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Matthew Hoy currently works as a metro page designer at the San Diego Union-Tribune.

The opinions presented here do not represent those of the Union-Tribune and are solely those of the author.

If you have any opinions or comments, please e-mail the author at: hoystory -at- cox -dot- net.

Dec. 7, 2001
Christian Coalition Challenged
Hoystory interviews al Qaeda
Fisking Fritz
Politicizing Prescription Drugs

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Friday, March 05, 2004
The lies continue: I'd love to get a job where I can just recycle old blog posts over and over and over ad infinitum. New York Times columnist Paul Krugman (whose Nobel Prize in economics is never going to come if he's really this stupid) has trotted out another column -- a virtual carbon copy of one nearly a year earlier -- claiming that Social Security isn't in any real trouble -- at least not for a few decades in the future, so don't worry about it.

In fact, it would take only modest injections of money to maintain that system's current benefit levels for at least the next 75 years. Other reports, however, appear to portray a system in deep financial trouble. For example, a 2002 Treasury study, described on Tuesday in The New York Times, claims that Social Security and Medicare are $44 trillion in the red. What's the truth?

Here's a hint: while even right-wing politicians insist in public that they want to save Social Security, the ideologues shaping their views are itching for an excuse to dismantle the system. So you have to read alarming reports generated by people who work at ideologically driven institutions — a list that now, alas, includes the U.S. Treasury — with great care.

First, two words — "and Medicare" — make a huge difference. According to the Treasury study, only 16 percent of that $44 trillion shortfall comes from Social Security. Second, the supposed shortfall in both programs comes mainly from projections about the distant future; 62 percent of the combined shortfall comes after 2077.

Read this and this. Krugman is correct when he says Social Security has a demographic problem. In fact, it's that very fact that puts the lie to Krugman's whitewashing of the problem.

Earlier this week, the Washington Post's George Will had an excellent column that provided some solid numbers showing the dramatic change in the nation's demographic picture since Social Security was first created.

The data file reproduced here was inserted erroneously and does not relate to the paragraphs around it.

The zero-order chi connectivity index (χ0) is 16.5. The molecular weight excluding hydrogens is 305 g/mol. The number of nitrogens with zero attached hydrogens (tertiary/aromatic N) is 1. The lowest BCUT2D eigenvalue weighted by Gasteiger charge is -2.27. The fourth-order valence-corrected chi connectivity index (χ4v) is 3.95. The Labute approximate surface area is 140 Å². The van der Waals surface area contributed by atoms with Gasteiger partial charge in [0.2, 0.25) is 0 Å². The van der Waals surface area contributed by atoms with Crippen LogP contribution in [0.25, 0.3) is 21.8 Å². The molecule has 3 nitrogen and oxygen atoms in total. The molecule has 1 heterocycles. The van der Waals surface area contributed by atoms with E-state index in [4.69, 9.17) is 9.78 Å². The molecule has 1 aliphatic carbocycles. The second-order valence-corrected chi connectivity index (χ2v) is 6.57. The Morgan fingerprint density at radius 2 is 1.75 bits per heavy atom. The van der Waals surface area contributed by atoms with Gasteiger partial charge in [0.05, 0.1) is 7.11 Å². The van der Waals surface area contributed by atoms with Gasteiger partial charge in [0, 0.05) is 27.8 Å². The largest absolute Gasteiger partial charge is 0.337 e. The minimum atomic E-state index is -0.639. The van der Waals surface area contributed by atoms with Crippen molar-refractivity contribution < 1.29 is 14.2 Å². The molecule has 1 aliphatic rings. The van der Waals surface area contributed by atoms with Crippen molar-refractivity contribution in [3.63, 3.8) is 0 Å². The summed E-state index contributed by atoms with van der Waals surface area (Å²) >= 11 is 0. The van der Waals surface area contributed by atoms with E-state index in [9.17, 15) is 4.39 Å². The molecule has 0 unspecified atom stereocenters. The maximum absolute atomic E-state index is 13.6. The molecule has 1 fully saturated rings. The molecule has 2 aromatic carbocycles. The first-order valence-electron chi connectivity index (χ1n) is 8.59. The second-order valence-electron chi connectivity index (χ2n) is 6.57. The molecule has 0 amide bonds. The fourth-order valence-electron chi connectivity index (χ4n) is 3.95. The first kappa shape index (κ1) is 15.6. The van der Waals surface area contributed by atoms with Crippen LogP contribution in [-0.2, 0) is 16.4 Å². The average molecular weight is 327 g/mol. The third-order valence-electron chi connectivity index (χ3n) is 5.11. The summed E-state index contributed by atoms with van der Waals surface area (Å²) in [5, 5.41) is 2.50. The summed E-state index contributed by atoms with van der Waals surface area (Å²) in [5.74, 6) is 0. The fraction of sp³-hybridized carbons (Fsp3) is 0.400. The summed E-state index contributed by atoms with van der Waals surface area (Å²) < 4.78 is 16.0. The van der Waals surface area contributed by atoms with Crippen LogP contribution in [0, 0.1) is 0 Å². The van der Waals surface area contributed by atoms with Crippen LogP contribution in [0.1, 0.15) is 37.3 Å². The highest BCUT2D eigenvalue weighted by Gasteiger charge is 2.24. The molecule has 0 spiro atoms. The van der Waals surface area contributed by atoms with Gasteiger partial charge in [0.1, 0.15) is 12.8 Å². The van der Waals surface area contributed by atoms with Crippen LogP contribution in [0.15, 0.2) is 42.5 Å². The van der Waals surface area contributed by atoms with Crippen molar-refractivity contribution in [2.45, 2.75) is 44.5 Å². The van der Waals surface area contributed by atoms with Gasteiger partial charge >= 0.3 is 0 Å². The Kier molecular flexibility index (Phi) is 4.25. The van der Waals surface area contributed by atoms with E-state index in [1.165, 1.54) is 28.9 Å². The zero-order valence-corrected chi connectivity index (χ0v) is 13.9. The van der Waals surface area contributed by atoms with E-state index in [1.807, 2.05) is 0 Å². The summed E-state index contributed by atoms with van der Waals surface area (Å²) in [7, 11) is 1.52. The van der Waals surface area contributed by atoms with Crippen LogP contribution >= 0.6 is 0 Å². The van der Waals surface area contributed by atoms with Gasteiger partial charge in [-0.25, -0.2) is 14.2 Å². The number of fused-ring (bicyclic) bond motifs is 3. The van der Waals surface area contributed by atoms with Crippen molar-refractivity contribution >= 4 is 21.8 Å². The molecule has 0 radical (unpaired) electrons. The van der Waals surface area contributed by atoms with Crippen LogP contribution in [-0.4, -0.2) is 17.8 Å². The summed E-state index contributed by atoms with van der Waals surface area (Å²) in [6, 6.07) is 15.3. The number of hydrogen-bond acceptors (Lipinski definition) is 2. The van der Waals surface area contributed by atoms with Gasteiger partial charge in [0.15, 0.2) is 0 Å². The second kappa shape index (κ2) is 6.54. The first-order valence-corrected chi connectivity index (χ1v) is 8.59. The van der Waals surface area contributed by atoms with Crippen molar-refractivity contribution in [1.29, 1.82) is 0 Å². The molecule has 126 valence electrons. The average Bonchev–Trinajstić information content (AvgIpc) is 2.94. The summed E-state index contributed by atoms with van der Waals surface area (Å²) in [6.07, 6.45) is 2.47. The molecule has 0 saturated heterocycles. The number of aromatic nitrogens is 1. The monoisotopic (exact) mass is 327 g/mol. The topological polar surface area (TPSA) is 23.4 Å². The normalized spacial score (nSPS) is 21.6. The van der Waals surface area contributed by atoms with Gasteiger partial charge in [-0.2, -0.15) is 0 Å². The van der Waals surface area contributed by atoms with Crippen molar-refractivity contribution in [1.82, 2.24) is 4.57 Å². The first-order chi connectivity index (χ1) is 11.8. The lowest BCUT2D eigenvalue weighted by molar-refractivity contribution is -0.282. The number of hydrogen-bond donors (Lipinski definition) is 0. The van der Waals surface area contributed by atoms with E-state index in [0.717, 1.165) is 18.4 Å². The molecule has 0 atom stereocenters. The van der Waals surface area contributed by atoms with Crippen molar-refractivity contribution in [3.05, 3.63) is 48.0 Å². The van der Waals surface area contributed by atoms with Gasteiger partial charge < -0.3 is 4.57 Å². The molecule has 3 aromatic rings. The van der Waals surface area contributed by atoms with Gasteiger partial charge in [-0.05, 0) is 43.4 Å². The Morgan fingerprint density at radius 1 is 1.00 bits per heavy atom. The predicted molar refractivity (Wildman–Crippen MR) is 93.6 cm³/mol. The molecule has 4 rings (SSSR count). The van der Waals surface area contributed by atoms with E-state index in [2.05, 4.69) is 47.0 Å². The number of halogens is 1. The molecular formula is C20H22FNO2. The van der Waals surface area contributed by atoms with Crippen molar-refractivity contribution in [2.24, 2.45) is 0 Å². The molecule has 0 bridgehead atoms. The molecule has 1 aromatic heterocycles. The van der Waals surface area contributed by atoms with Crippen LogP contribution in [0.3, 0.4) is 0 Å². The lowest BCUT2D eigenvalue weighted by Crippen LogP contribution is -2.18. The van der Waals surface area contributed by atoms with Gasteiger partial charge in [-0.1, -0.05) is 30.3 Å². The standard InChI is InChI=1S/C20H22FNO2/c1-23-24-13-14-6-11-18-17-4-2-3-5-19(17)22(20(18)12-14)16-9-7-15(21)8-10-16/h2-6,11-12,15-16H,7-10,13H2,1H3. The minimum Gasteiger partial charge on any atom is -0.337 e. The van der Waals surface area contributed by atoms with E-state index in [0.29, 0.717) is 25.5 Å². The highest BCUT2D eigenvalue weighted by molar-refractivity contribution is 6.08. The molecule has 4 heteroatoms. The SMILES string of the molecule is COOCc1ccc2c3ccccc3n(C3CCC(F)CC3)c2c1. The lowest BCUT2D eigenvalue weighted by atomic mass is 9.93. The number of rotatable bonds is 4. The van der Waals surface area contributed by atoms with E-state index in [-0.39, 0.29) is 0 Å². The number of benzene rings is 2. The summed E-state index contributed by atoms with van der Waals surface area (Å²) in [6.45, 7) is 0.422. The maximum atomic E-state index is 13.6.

Today life expectancy at birth is 76, which is troublesome enough, but additional expectancy at 65 is 17 years -- and growing. For about 150 years the longest life expectancies have advanced about 2.5 years per decade. Most people start collecting Social Security at 62, so the year 2019 will be especially challenging, because more American babies were born in 1957 -- 4.3 million in a population of 172 million -- than in any other year in American history.

Today there are more than 100 million additional Americans, but there were fewer than 4 million newborns per year throughout the 1990s. In the 1950s the median age for women's first marriages was 20.3. By 2000 it was 25.1. This has meant a decline in fecundity, which affects the wager we have made on Social Security as an intergenerational compact -- children being able and willing to support the elderly.

On Jan. 31, 1940, a check, number 00-000-001, for $22.54 was issued to Ida May Fuller of Ludlow, Vt., making her the first recipient of recurring monthly Social Security payments. Then, in an act of dubious citizenship, she lived to 100, dying in January 1975, having received $22,000 in benefits. That did not matter because in 1940 there were 42 workers for every retiree. Today there are 3.2 to 1. In 2030 there will be 2.2 to 1.

Modest infusions of cash and the repeal of the Bush tax cuts can't overcome Social Security's structural flaws. Krugman's contention that they can is a serious disservice to the American people.

(For the record: I don't think Krugman is stupid. I think he's a liar.)

2:42 AM

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